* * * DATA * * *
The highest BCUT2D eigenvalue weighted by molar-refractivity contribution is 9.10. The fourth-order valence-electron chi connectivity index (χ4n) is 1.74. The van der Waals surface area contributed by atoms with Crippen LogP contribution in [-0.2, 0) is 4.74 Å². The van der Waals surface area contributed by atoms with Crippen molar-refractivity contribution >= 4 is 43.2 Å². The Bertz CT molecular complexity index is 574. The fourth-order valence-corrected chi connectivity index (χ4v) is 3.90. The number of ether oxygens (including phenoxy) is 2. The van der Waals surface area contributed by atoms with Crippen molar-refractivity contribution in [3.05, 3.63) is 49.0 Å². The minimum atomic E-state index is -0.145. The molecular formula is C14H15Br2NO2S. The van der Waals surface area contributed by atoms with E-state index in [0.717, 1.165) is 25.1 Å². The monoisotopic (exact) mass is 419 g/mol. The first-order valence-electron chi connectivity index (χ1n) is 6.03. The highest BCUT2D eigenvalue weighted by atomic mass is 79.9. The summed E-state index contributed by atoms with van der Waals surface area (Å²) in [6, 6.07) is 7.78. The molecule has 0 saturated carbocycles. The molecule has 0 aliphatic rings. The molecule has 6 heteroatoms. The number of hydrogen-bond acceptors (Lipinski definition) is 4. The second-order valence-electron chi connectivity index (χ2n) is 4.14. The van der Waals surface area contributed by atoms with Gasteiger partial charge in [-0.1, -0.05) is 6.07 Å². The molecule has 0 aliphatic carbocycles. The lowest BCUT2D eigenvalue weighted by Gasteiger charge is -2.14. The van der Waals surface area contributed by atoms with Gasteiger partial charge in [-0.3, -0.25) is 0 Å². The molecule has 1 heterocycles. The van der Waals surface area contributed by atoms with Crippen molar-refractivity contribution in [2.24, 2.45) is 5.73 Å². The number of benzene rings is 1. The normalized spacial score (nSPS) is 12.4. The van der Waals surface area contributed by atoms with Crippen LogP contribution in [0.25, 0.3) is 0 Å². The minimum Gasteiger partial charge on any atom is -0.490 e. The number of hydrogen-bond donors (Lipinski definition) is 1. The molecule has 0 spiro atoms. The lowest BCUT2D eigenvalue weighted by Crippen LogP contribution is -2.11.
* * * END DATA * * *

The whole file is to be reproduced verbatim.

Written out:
The highest BCUT2D eigenvalue weighted by molar-refractivity contribution is 9.10. The fourth-order valence-electron chi connectivity index (χ4n) is 1.74. The van der Waals surface area contributed by atoms with Crippen LogP contribution in [-0.2, 0) is 4.74 Å². The van der Waals surface area contributed by atoms with Crippen molar-refractivity contribution >= 4 is 43.2 Å². The Bertz CT molecular complexity index is 574. The fourth-order valence-corrected chi connectivity index (χ4v) is 3.90. The number of ether oxygens (including phenoxy) is 2. The van der Waals surface area contributed by atoms with Crippen molar-refractivity contribution in [3.05, 3.63) is 49.0 Å². The minimum atomic E-state index is -0.145. The molecular formula is C14H15Br2NO2S. The van der Waals surface area contributed by atoms with E-state index in [0.717, 1.165) is 25.1 Å². The monoisotopic (exact) mass is 419 g/mol. The first-order valence-electron chi connectivity index (χ1n) is 6.03. The highest BCUT2D eigenvalue weighted by atomic mass is 79.9. The summed E-state index contributed by atoms with van der Waals surface area (Å²) in [6, 6.07) is 7.78. The molecule has 0 saturated carbocycles. The molecule has 0 aliphatic rings. The molecule has 6 heteroatoms. The number of hydrogen-bond acceptors (Lipinski definition) is 4. The second-order valence-electron chi connectivity index (χ2n) is 4.14. The van der Waals surface area contributed by atoms with Gasteiger partial charge in [-0.1, -0.05) is 6.07 Å². The molecule has 0 aliphatic carbocycles. The lowest BCUT2D eigenvalue weighted by Gasteiger charge is -2.14. The van der Waals surface area contributed by atoms with Gasteiger partial charge in [-0.3, -0.25) is 0 Å². The molecule has 1 heterocycles. The van der Waals surface area contributed by atoms with Crippen molar-refractivity contribution in [2.24, 2.45) is 5.73 Å². The number of benzene rings is 1. The normalized spacial score (nSPS) is 12.4. The van der Waals surface area contributed by atoms with Crippen LogP contribution in [0.25, 0.3) is 0 Å². The minimum Gasteiger partial charge on any atom is -0.490 e. The number of hydrogen-bond donors (Lipinski definition) is 1. The molecule has 0 spiro atoms. The lowest BCUT2D eigenvalue weighted by Crippen LogP contribution is -2.11.